“What’s the need? There is no timeline. I want to understand it,” Manchin said, adding that he is not ready to offer a top-line number that he’d be willing to back for the domestic policy package.

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House Democrats returned to the Capitol on Monday for a five-day stretch of critical deadlines, increasingly anxious that intraparty divides could threaten the fate of President Joe Biden’s agenda.

Speaker Nancy Pelosi will summon her caucus for a private meeting Monday evening, the first gathering since she announced the vote on Biden’s infrastructure package would be Thursday, rather than Monday. The California Democrat also declared over the weekend that the House would vote this week on Democrats’ sprawling domestic policy bill — a highly ambitious goal that would require virtually the entire caucus to be in lockstep behind both priorities.

That leaves Pelosi and her leadership team with only three days to satisfy both the centrist and liberal factions of her party — without allowing a pair of Biden’s top legislative aims to sputter. And dynamics within the caucus remain deeply strained, with progressives still vowing to oppose the Senate’s bipartisan public works bill without passage of the social welfare package, and moderates threatening to tank those party-line talks without an infrastructure vote this week.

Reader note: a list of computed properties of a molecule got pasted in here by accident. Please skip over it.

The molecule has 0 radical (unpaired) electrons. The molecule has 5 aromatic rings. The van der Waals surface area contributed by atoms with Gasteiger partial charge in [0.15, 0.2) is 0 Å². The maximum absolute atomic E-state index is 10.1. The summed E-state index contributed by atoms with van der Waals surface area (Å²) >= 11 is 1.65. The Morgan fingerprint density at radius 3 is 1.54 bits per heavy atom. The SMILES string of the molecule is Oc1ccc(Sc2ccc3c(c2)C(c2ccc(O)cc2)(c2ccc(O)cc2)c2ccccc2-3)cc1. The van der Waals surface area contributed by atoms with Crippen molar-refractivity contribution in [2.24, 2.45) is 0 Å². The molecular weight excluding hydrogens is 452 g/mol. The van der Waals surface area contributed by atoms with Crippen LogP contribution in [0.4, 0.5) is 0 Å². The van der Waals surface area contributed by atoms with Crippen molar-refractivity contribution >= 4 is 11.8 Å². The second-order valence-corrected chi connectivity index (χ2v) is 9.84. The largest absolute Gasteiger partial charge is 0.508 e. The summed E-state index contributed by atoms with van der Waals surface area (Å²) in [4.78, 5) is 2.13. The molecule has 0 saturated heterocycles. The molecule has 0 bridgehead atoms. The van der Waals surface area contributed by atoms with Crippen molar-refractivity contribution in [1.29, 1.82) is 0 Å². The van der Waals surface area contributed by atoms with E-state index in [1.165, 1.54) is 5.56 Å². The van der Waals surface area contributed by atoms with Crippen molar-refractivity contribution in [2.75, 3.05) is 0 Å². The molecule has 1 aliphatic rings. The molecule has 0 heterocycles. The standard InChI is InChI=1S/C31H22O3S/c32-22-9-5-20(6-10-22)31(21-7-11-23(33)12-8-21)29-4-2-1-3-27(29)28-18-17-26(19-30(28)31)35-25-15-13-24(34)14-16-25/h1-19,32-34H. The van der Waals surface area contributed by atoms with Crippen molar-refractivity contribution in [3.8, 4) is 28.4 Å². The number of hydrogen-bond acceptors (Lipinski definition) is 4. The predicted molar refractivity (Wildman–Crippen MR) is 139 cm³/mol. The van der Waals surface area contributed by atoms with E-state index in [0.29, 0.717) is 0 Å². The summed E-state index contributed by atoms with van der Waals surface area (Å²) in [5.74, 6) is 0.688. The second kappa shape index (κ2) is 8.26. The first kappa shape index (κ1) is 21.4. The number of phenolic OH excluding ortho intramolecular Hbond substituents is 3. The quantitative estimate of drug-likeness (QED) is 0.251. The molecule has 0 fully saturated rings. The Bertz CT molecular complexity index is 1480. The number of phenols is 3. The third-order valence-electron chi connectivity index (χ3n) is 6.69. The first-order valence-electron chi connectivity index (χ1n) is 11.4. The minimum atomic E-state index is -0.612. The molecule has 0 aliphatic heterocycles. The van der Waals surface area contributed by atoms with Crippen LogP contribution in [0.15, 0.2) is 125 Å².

“From the beginning of this process, the Progressive Caucus has been clear that the infrastructure bill and the Build Back Better Act are two parts of a whole, so they must be passed together,” Reps. Pramila Jayapal (D-Wash.), Ilhan Omar (D-Minn.) and Katie Porter (D-Calif.) wrote in an op-ed for CNN on Monday.